Mugabe, Robert Gabriel

President Robert Mugabe was born on 21 February 1924 in Kutama and has been the head of government in Zimbabwe initially as Prime Minister and since 1980 as first executive President. His father is believed to have been from Malawian descend and the young Mugabe was raised at Kutama Mission, Zvimba District, northwest of Salisbury (now Harare). He was raised as a Roman Catholic and was educated in Jesuit schools.

At the age of 17 he qualified as a teacher, and then went to study for a B.A. in English and history at Fort Hare University in South Africa, where he graduated in 1951. In 1952 he studied at Driefontein, in 1953 in Salisbury, in 1954 in Gwelo (all three locations in Zimbabwe), and between 1955-1957 in Tanzania. During these years he obtained a diploma and a bachelor’s degree in education from the University of South Africa (UNISA) and a further bachelors degree from the University of London. He then taught at a school in Accra, Ghana from 1958 to 1960. Here he married his first wife Sally Hayfron.

As a committed Marxist he returned to Zimbabwe (then Southern Rhodesia) in 1960, and joined Joshua Nkomo and the National Democratic Party (NDP), which later became the Zimbabwe African Peoples Union (ZAPU). He left ZAPU in 1963, and established the opposing Zimbabwe African National Union (ZANU) with the Rev. Ndabaningi Sithole and lawyer Herbert Chitepo. During those years there was a definite split between the Ndebele and Shona tribes. Rev. Sitole designated Mugabe as ZANU’s Secretary General.

In 1964 Mugabe was imprisoned for ‘subversive speech’, and was set free in 1975. Together with Nkomo, they led the guerrillas of the Zimbabwe Patriotic Front against Ian Smith’s government. After the war Mugabe won a landslide victory in elections in 1980 held under British supervision, and he became Prime Minister (1980-7) and President in 1987.

He was re-elected in 1990 and again in 1995. The split in the nation still existed, and his dispute with Nkomo became worse. Joshua Nkomo retained supremacy of Parliament, and on the other hand Mugabe openly declared a Marxist one-party state as his sole purpose. He set up a ninety-member central committee with a fifteen-member politburo at a congress, which he held in 1984. In 1987 he was reconciled with Nkomo after a six-year period of near civil war, and an Accord of Friendship confirmed a ZANU-ZAPU Patriotic Front.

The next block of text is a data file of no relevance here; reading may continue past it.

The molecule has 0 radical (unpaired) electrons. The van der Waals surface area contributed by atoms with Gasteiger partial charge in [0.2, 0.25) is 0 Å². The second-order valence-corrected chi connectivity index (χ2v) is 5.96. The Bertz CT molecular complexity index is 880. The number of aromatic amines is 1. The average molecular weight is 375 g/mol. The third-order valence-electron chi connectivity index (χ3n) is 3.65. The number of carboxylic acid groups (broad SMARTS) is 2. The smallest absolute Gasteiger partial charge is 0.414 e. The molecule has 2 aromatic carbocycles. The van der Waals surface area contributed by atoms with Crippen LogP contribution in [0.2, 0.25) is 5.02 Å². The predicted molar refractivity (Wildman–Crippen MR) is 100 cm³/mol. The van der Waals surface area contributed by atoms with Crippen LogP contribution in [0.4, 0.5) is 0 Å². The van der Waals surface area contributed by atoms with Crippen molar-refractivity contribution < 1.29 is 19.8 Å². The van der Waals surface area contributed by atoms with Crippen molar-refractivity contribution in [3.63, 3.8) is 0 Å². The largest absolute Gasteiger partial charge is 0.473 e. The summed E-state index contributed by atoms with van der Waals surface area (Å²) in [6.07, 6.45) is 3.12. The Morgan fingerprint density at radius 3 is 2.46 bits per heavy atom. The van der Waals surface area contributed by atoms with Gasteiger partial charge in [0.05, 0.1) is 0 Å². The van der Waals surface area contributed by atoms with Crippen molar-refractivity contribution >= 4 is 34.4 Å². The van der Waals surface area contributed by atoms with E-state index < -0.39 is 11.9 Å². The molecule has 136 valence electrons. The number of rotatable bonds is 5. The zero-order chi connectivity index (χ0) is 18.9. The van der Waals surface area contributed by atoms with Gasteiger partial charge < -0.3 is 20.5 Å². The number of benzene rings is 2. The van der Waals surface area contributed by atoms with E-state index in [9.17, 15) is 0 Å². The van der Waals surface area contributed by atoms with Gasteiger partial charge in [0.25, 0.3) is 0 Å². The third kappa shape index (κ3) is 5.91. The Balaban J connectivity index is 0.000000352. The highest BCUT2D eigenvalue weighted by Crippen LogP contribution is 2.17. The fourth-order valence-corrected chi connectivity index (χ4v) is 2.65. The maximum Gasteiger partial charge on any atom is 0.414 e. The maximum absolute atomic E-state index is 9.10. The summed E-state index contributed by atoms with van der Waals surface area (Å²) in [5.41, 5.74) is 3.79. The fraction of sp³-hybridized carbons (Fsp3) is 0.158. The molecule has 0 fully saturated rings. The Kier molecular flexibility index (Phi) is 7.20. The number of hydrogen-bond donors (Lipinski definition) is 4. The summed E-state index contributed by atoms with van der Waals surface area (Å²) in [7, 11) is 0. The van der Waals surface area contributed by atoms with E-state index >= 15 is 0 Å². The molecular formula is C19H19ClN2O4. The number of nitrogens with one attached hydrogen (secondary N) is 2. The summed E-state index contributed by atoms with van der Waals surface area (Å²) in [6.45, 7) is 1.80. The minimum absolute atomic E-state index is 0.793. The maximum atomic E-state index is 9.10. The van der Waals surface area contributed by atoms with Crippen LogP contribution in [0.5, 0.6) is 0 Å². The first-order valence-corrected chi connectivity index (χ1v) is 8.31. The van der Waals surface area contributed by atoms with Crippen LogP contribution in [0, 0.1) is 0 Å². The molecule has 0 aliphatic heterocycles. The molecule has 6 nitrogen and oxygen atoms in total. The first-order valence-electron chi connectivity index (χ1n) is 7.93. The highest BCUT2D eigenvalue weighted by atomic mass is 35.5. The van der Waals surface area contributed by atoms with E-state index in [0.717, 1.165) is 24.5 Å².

As a strong advocate of the Non-Aligned Movement as well as the Commonwealth, he actively took a stand in arranging sanctions against South Africa, being openly opposed to the policy of cooperation supported by British Prime Minister, Margaret Thatcher. In 1991 he moderated his stance, doing away with the ideal for a single-party Marxist-Leninist state, and accepted multi-party politics. At this late stage Zimbabwe was already stricken by both drought and the Aids epidemic but he still had popular support, which increased his majority in the 1995 elections.

In strong contrast to the broad-minded constitution, which was introduced by President Nelson Mandela in the neighbouring post-apartheid South Africa, most critics, who point to his arrest of political opponents on treason charges and his ruthless opposition to homosexual rights, have seen his style of leadership as increasingly autocratic.

Zimbabwe is facing increasing international isolation since the beginning of a government-sanctioned land grab, which accompanied the general election of 2000. During recent years Mugabe has labelled the 4,500 white farmers “enemies of the people” and has turned a blind eye while the occupiers (thousands of purported “war veterans”) execute white landowners, rape women, and ignore court orders to disband.

In 1992 his wife Sarah died, and in 1996 he married his former personal secretary, Grace Murufu. During the same year he was re-elected president of Zimbabwe, and once again in March 2002 in a controversial election. The country has been suspended from the Commonwealth since Mugabe, in power since independence from Britain in 1980, won the widely criticized presidential election in 2002.